Mission partners will be afforded what they are authorized and other parking spots will be returned to general use spots. The west side of JBSA-Randolph has a parking congestion problem and long-term solutions will include additional parking areas, potential shuttle bus options, and/or maybe a parking garage in the out years.
Q. Security Forces has been doing a great job managing all the traffic coming onto JBSA-Randolph during the peak hours; however, I was wondering if any reassessment has been done regarding weekends?
On a Sunday afternoon at 2 p.m., only one lane was open for inbound traffic and one officer was checking IDs. The light is very short and only allows enough time for three cars to turn in at a time.
Drivers are frustrated and have begun doing U-turns on FM78 so they can make a right-hand turn into the gate, which only compounds the issue when they only have one lane open and one officer present. Thank you!
A. Thank you for your question and recognizing the great work of our Security Forces team!
Our JBSA-Randolph Security Forces work hard to manage traffic flow and adjust to no-notice traffic increases. Sometimes these short-term increases are caused by trains passing by JBSA-Randolph, or maybe a traffic accident or other issue.
Fortunately, the Lindsey Gate construction project has concluded and there is much greater capacity to handle weekend traffic surges. My team routinely partners with the Texas Department of Transportation to evaluate the traffic light timing as well.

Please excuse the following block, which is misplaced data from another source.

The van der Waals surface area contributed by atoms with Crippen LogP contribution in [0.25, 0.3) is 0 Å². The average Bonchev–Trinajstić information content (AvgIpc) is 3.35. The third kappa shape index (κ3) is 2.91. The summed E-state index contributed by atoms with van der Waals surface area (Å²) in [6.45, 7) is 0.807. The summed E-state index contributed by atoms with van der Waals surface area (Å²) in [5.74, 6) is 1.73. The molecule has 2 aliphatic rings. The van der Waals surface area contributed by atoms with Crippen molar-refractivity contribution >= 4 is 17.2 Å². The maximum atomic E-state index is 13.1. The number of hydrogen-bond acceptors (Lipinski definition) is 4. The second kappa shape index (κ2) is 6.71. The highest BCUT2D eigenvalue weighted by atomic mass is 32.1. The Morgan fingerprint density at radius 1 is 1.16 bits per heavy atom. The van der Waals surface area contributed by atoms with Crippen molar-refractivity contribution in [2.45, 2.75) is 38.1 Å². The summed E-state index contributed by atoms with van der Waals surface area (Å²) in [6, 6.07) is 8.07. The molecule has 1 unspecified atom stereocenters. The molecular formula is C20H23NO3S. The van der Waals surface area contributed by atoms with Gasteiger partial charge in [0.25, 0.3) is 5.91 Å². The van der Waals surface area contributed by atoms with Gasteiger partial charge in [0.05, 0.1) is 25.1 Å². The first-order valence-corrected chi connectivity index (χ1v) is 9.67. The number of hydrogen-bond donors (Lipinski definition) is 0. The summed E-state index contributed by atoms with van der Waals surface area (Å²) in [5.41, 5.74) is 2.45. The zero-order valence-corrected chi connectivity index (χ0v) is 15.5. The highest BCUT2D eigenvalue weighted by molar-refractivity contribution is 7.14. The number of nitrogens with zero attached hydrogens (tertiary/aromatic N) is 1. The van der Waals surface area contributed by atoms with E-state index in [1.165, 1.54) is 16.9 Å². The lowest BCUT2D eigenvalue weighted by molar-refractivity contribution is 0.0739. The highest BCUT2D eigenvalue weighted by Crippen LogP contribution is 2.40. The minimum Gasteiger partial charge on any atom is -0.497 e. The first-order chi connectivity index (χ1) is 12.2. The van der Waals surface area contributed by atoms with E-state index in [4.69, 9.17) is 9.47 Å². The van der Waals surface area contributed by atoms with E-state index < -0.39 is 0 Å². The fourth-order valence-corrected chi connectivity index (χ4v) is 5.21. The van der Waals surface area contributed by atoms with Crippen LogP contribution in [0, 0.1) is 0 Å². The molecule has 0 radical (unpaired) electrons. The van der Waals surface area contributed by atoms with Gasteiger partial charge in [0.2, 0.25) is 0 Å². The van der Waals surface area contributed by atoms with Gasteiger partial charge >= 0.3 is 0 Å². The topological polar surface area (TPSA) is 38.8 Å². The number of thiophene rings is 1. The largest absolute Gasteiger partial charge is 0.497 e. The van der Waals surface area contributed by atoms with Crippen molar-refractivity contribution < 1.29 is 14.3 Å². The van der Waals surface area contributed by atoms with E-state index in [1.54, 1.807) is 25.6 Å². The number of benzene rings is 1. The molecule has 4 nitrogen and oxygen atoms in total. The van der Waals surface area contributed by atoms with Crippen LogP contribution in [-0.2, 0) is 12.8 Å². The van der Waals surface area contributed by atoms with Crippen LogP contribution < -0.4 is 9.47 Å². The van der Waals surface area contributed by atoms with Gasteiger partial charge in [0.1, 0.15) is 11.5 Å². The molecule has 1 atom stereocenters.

We will keep an eye out for enduring delays on the weekend and work with our partners to adjust light timing as needed.
Q. I am no traffic engineer, but I believe in safety as much as anyone. I do not feel it is necessary to change the speed limit to 15 mph on the inner circle of JBSA-Randolph. The only place that needs it is around the personnel center where the employees have to park in the street.
My suggestion is to place signs in that area like the ones on the street west of those buildings reducing the speed to 15 mph only during duty hours.
Most people traveling to and from the south end of the base would choose to use the east side of circle where the speed is still 25 mph. This would reduce the traffic in the congested area.
A. Thank you for your concern referencing the speed limit change of the inner loop on JBSA-Randolph to 15 mph.
JBSA-Randolph’s Traffic Safety Coordination Working Group was asked to examine speed limits in the inner circle adjacent to base homes where residents were concerned about the safety of their children who live in those homes close to the road.